Making the Fire Officer Decision: What Choice Will you Make?

March 11, 2009
The people you work with deserve your best.Fire officers are given a specific job. They must lead the companies they work with and are responsible for making decisions regarding the safety of the team. The decisions they make are the reason the positions exist.

The people you work with deserve your best.

Fire officers are given a specific job. They must lead the companies they work with and are responsible for making decisions regarding the safety of the team. The decisions they make are the reason the positions exist.

Many decisions are made under times of great stress. Lives may be at stake. The choices they make can and will impact the lives of several people. Deciding to go for a rescue, writing off a building and staying defensive and holding fast to the "two in/two out" rule are some of the fireground decisions we get paid extra to make.

Some of these decisions will be wrong. We are human. Not having all the facts and placing a time pressure on these things can result in errors that can and will be criticized by others for weeks and years to come. It is easy to fight a fire you were not at. It is easy to pick apart decisions made by someone when they are under duress when those same circumstances are not bearing down on you.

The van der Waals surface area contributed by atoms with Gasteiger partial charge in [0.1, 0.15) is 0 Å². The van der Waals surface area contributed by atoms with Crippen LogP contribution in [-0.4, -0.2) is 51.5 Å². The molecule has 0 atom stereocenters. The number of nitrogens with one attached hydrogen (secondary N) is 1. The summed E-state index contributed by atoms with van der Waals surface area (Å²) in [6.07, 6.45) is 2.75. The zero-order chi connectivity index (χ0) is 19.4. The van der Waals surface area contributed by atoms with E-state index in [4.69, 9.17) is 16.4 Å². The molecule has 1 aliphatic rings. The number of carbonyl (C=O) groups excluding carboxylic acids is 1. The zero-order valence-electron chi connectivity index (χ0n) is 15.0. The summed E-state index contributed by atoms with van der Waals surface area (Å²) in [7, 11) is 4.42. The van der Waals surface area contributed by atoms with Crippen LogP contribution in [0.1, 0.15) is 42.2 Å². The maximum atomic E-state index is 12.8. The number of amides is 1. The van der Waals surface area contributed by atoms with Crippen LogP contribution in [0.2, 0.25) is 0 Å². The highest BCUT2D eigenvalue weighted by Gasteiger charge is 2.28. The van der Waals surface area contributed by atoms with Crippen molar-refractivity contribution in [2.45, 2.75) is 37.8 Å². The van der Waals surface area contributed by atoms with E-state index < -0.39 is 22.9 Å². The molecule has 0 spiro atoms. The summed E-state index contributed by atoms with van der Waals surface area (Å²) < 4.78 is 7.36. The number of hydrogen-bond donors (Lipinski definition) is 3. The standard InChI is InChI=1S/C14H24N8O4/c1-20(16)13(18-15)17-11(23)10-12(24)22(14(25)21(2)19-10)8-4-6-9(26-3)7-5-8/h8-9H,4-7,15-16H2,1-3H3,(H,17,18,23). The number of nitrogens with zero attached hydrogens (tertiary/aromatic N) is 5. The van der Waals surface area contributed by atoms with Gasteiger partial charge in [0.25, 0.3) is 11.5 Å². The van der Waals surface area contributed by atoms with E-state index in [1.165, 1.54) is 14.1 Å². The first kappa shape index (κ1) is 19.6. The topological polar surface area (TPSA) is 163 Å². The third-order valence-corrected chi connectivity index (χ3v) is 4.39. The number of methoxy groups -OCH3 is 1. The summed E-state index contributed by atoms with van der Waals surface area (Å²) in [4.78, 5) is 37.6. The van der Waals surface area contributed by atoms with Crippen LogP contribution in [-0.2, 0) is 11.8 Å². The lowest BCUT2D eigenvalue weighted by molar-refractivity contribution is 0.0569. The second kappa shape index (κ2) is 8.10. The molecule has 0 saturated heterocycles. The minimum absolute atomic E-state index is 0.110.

In a lecture Chief Dennis Compton gave, he asked, "Can bad stuff still happen even if you do everything right?" He was answered by the entire lecture hall that "Yes, bad things can still happen, even if you do everything right."

So, if making all the right decisions can still result in a bad outcome, there is a great deal of weight placed on making wrong decisions. You should avoid tipping the odds into the house's favor.

The people you work with deserve your best. This can be a dangerous job. They will put themselves in danger as a result of your decisions. That is sobering. That also demands respect. Minimize the chance of placing them in harms way by working to make better decisions.

Good decisions and sound practices are the goal. Reaching that goal will be the result of experience, education and training. The theory of "best practices" allows us to learn from others mistakes and also from their successes. Author John Maxwell wrote, "A smart man learns from his mistakes. A wise man learns from the mistakes of others. The wisest man, learns from the successes of others." Read, ask and more important...listen. The goal is to learn.

A large percentage of decisions being made by fire officers are not on firegrounds at all. They revolve around station duties, daily training and handling conflicts at work. These can also prove difficult to make. Many people may be affected with these decisions as well. You can not prepare for all situations in advance.